34. Chen LL, Zhang HH, Zheng J, Hu X, Kong W, Hu D, Wang SX, Zhang P. Resveratrol attenuates high-fat diet-induced insulin resistance by influencing skeletal muscle lipid transport and subsarcolemmal mitochondrial β-oxidation. Metabolism 2011;60:1598–1609.
35. Fajas L, Schoonjans K, Gelman L, Kim JB, Najib J, Martin G, Fruchart JC, Briggs M, Spiegelman BM, Auwerx J. Regulation of peroxisome proliferator-activated receptor γ expression by adipocyte differentiation and determination factor 1/sterol regulatory element binding protein 1: implications for adipocyte differentiation and metabolism. Mol Cell Biol 1999;19:5495–5503.
36. Payne VA, Au WS, Lowe CE, Rahman SM, Friedman JE, O'Rahilly S, Rochford JJ. C/EBP transcription factors regulate SREBP1c gene expression during adipogenesis. Biochem J 2010;425:215–223.
37. Le Lay S, Lefrère I, Trautwein C, Dugail I, Krief S. Insulin and sterol-regulatory element-binding protein-1c (SREBP-1C) regulation of gene expression in 3T3-L1 adipocytes. Identification of CCAAT/enhancer-binding protein beta as an SREBP-1C target. J Biol Chem 2002;277:35625–35634.
38. Gosmain Y, Dif N, Berbe V, Loizon E, Rieusset J, Vidal H, Lefai E. Regulation of SREBP-1 expression and transcriptional action on HKII and FAS genes during fasting and refeeding in rat tissues. J Lipid Res 2005;46:697–705.
39. Bennett MK, Lopez JM, Sanchez HB, Osborne TF. Sterol regulation of fatty acid synthase promoter. Coordinate feedback regulation of two major lipid pathways. J Biol Chem 1995;270:25578–25583.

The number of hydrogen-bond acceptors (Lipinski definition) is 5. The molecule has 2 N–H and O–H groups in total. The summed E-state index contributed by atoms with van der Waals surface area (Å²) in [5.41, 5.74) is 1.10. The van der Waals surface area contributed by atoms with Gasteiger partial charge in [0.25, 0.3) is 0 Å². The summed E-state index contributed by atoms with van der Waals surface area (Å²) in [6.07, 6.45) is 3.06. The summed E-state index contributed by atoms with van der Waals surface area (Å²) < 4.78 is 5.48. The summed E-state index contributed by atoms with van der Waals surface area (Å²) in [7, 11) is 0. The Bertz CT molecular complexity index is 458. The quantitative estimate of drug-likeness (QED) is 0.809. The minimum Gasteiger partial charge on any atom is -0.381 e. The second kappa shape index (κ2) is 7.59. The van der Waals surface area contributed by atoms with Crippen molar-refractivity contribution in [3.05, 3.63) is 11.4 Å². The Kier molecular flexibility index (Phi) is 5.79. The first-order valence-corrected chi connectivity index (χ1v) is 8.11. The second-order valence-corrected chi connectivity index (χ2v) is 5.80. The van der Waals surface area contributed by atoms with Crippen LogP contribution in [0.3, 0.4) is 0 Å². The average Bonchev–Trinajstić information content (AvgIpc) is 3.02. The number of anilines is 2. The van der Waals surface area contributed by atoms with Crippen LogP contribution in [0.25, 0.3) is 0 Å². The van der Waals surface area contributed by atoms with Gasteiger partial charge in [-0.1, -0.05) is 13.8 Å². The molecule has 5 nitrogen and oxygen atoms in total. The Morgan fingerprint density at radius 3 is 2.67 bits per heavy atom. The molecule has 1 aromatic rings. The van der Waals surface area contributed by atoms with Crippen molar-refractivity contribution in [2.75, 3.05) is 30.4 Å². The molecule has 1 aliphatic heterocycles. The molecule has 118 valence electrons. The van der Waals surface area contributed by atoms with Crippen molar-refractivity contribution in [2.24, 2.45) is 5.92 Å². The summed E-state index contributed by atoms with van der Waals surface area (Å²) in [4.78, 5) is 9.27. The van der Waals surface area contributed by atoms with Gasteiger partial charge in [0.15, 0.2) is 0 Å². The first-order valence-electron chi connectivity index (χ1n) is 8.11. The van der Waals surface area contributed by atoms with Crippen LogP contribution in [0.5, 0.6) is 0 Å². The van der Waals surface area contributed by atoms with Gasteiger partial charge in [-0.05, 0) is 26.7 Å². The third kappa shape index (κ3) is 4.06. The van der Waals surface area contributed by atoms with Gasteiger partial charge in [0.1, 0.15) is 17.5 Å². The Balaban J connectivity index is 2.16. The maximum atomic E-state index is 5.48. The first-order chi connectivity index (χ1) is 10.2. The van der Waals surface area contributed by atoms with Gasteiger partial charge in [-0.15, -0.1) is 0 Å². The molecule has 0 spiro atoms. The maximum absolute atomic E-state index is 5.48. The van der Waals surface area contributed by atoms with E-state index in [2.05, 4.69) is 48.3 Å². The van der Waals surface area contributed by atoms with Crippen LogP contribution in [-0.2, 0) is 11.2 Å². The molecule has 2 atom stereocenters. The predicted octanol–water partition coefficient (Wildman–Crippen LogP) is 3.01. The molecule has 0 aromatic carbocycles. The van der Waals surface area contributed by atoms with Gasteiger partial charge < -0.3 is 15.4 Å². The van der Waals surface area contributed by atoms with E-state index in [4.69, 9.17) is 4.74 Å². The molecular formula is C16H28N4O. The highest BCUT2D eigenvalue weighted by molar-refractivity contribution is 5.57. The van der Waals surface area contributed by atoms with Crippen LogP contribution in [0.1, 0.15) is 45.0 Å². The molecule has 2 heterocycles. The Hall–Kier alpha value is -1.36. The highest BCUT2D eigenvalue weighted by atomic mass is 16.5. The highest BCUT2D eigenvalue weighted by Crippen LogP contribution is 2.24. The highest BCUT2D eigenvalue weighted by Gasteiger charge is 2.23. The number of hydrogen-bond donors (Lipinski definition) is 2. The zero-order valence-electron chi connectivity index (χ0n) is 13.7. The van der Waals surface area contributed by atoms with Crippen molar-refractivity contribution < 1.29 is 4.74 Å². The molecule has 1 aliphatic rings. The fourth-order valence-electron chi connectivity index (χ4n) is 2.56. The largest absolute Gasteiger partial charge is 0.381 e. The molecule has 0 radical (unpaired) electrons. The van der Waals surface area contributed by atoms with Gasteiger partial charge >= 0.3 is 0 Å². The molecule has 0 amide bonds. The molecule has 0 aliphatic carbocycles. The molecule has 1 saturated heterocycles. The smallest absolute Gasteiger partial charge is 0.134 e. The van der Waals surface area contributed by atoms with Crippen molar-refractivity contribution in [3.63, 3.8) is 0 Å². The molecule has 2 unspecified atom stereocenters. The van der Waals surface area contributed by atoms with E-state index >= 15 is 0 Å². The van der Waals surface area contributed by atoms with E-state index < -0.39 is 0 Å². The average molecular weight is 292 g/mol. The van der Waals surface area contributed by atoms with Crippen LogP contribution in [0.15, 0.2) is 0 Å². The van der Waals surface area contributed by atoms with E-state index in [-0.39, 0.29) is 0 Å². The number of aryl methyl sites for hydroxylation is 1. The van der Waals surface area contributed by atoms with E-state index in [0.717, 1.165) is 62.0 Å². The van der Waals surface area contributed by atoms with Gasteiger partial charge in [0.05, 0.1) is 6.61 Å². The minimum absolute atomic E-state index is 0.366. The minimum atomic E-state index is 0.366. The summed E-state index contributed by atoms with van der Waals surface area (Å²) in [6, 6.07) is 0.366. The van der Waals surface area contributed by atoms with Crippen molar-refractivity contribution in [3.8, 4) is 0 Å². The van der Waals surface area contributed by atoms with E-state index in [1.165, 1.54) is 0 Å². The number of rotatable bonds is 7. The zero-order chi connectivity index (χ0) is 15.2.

40. Kim JB, Spiegelman BM. ADD1/SREBP1 promotes adipocyte differentiation and gene expression linked to fatty acid metabolism. Genes Dev 1996;10:1096–1107.
41. Horton JD, Shimomura I, Brown MS, Hammer RE, Goldstein JL, Shimano H. Activation of cholesterol synthesis in preference to fatty acid synthesis in liver and adipose tissue of transgenic mice overproducing sterol regulatory element-binding protein-2. J Clin Invest 1998;101:2331–2339.
42. Makowski L, Brittingham KC, Reynolds JM, Suttles J, Hotamisligil GS. The fatty acid-binding protein, aP2, coordinates macrophage cholesterol trafficking and inflammatory activity. Macrophage expression of aP2 impacts peroxisome proliferator-activated receptor gamma and IkappaB kinase activities. J Biol Chem 2005;280:12888–12895.
43. Makowski L, Hotamisligil GS. Fatty acid binding proteins--the evolutionary crossroads of inflammatory and metabolic responses. J Nutr 2004;134:2464S–2468S.
44. Kong CS, Kim JA, Ahn BN, Vo TS, Yoon NY, Kim SK. 1-(3',5'-dihydroxyphenoxy)-7-(2",4",6-trihydroxyphenoxy)-2,4,9-t rihydroxydibenzo-1,4-dioxin inhibits adipocyte differentiation of 3T3-L1 fibroblasts. Mar Biotechnol (NY) 2010;12:299–307.
45. Bulló M, García-Lorda P, Peinado-Onsurbe J, Hernández M, Del Castillo D, Argilés JM, Salas-Salvadó J. TNFα expression of subcutaneous adipose tissue in obese and morbid obese females: relationship to adipocyte LPL activity and leptin synthesis. Int J Obes Relat Metab Disord 2002;26:652–658.
46. Cohen P, Friedman JM. Leptin and the control of metabolism: role for stearoyl-CoA desaturase-1 (SCD-1). J Nutr 2004;134:2455S–2463S.
47. Cohen P, Miyazaki M, Socci ND, Hagge-Greenberg A, Liedtke W, Soukas AA, Sharma R, Hudgins LC, Ntambi JM, Friedman JM. Role for stearoyl-CoA desaturase-1 in leptin-mediated weight loss. Science 2002;297:240–243.
48. Jeong YS, Jung HK, Cho KH, Youn KS, Hong JH. Anti-obesity effect of grape skin extract in 3T3-L1 adipocytes. Food Sci Biotechnol 2011;20:635–642.
Related articles